Recently, driving through north Denver, I saw a young man standing at a bus stop with wires dangling from his ears. He danced and sang, tuned into music unheard by anyone else. He was physically alone in a crowd, but together with his music.
When I rode the train in Portland in the mid-90’s, cell phones were relatively rare. I remember sitting on the crowded train reading a book during rush hour. Most of the commuters sat in respectful silence. Occasionally a pair would strike up an amiable conversation. Mostly we were alone, together.
One day, though, a man answered his ringing cell phone. He began a conversation, his voice pitched at least twice as loud as anyone else in the car. The rest of us sat with our eyes averted, trying to ignore the conversation. The man gave his full attention to his unseen companion. He was alone in a crowded car, together with his distant friend.
I think about the miraculous technology of the last two decades, much of it designed by brilliant inventors who have few social skills. Silicon Valley, I’ve read, has more people diagnosed with Asperger’s Syndrome per capita than anywhere else in the United States. Asperger’s Syndrome is a mild form of autism, marked by a tendency to see themselves as superior to others. They have little to no need for social interaction. They are fine, and in fact enjoy, being alone.
In a crowd, they are at ease in the comfort of their own minds. They are alone in the midst of a herd – alone together. The technology developed by these brilliant intellects encourages other people to become isolated in their own minds, too.
Now when I walk into a coffee shop, I find most people “plugged in.” They are texting, chatting on the cell phone, or typing e-mails – all with some absent person. We sit together in the coffee shop, alone in our thoughts, engaged in some distant conversation.
Don’t get me wrong. The ability to connect on a global level is an extraordinary gift. I see that connection as a physical expression of our unlimited psycho-spiritual connection. The world wide web is an externalization of our spiritual oneness.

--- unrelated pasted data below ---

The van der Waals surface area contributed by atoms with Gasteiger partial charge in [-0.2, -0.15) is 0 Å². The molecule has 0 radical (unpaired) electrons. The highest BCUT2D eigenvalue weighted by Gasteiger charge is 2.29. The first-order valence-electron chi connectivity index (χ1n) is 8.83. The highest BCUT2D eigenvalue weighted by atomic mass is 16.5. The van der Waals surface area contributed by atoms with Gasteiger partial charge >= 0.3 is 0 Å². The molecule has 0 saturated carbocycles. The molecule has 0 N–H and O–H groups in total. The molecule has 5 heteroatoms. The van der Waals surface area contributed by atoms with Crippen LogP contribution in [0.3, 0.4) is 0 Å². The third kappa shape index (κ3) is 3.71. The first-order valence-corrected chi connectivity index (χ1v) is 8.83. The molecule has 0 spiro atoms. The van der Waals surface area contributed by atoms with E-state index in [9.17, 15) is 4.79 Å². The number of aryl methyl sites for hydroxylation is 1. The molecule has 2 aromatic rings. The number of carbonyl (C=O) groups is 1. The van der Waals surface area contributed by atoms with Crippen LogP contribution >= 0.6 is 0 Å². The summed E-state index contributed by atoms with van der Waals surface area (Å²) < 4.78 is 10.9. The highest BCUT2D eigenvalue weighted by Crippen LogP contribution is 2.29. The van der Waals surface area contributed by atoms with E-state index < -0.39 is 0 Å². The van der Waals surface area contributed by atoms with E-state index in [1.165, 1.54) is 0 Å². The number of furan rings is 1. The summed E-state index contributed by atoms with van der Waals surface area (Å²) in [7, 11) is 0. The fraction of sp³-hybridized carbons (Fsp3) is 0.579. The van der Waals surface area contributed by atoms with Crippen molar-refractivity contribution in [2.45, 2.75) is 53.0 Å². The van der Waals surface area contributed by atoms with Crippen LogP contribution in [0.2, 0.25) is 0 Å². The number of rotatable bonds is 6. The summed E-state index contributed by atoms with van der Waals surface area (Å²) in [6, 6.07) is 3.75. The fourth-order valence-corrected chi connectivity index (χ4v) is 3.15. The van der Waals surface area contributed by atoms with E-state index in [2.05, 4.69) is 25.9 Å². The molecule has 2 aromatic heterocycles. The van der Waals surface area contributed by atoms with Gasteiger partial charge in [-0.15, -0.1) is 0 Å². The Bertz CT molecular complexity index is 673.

In that physical expression of our unity, though, we often lose touch with present place, present time. I am physically in the coffee shop in Denver, yet my mind is loitering in Oklahoma, Portland, or Paris. I’m really nowhere at all.
What’s different now, compared with the days of letter writing? Pace is one of the factors. I give myself fully to writing the letter, connecting in mind and spirit with that person. I post the letter. He or she opens the envelope days later and absorbs those words and feelings, digesting them before writing back. Letter writing involves reflection and delayed gratification.
Now all of those nuances happen in nanoseconds, with the pop-flash of electronic coding speeding across the web. Are our minds and hearts, though, ready for this speed? Do we fully digest before trying to absorb another barrage of information?
I read that every day 175,000 new people start blogging on the web. Who the hell are they talking to? The staggering crowd of 345 million people, alone in front of their computers, who read blogs every day.
Plugged in as I am to the world of technology, I’ll still answer e-mails and chat on the cell phone when required. I’ll aim, though, to bring as much presence as I can to those electronic interactions. I’ll focus on connecting with place and time, as well as my distant companion.
I also want long stretches of connection and interaction in current place and time, so that I can be nourished by roots firmly planted in the present. In truth, this place, this time can nourish me only when I am rooted in the present.
So my exploration is to bring presence to my distant communications, full awareness to the strokes on the keyboard and my thoughts as they wing to distant places, and attention to the autumn winds sending leaves scurrying down the driveway.
Perhaps with this dual awareness of present time and distant place, I can truly connect; then, we will be together together, in true connection, nourished by each other’s presence.